Should peasants think for themselves?

One of the things I find interesting about artificial intelligence (A.I) is its intersection with philosophy.  I read that Blizzard uses some sort of “think” routine for each of the units in its Real Time Strategy (RTS) games (Warcraft, Warcraft II, Starcraft, etc…)  So, while I’m sitting here trying to design different A.I. models for a project, I found myself considering whether I should incorporate a similar think routine for the units in the game.  The idea being that the main A.I. manager would ask the units “what do you think you should be doing?”

It's not that I don't trust you...
It's not that I dont' trust you...

What would a peasant want to do?  Well, in the game there are buildings to build, wood to harvest and gold to collect, but wouldn’t he rather just sit there?  So, I concluded that peasants shouldn’t think for themselves and perhaps there should be a manager thinking for the peasants.

Another philosophical observation occurred when I was working on a Pac-man game.  In a certain implementation, Pac-man would always work to maximize his score.  So, if Pac-man realized, through heuristic search, that he was trapped and would inevitably die, he would dive-bomb a ghost, as each second alive decreased his score, like a good utilitarian.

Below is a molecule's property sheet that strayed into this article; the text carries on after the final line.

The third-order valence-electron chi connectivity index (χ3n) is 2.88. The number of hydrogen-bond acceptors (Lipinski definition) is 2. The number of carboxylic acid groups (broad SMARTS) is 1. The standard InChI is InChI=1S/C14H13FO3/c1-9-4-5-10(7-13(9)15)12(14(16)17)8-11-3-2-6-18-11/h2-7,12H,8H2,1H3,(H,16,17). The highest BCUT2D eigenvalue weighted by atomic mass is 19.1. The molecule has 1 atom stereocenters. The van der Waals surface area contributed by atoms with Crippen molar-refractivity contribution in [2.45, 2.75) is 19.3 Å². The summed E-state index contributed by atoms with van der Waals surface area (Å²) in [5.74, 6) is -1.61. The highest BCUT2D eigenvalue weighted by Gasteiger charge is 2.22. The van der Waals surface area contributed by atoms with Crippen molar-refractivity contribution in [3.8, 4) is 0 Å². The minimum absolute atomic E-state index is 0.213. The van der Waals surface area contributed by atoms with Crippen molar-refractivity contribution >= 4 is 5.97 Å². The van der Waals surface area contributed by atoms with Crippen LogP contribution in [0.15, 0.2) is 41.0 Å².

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2 thoughts on “Should peasants think for themselves?

  1. Where did you read about this think routine? That sounds cool. I never knew that. Maybe that’s why each unit seems to rotate themselves at random. In Warcraft and Warcraft II, it was probably just a random number generator between 1-8 for which direction wants to face. Eventually, the units had idle actions. I guess I never thought about the fact someone had to program the units to do stuff while they’re standing still.

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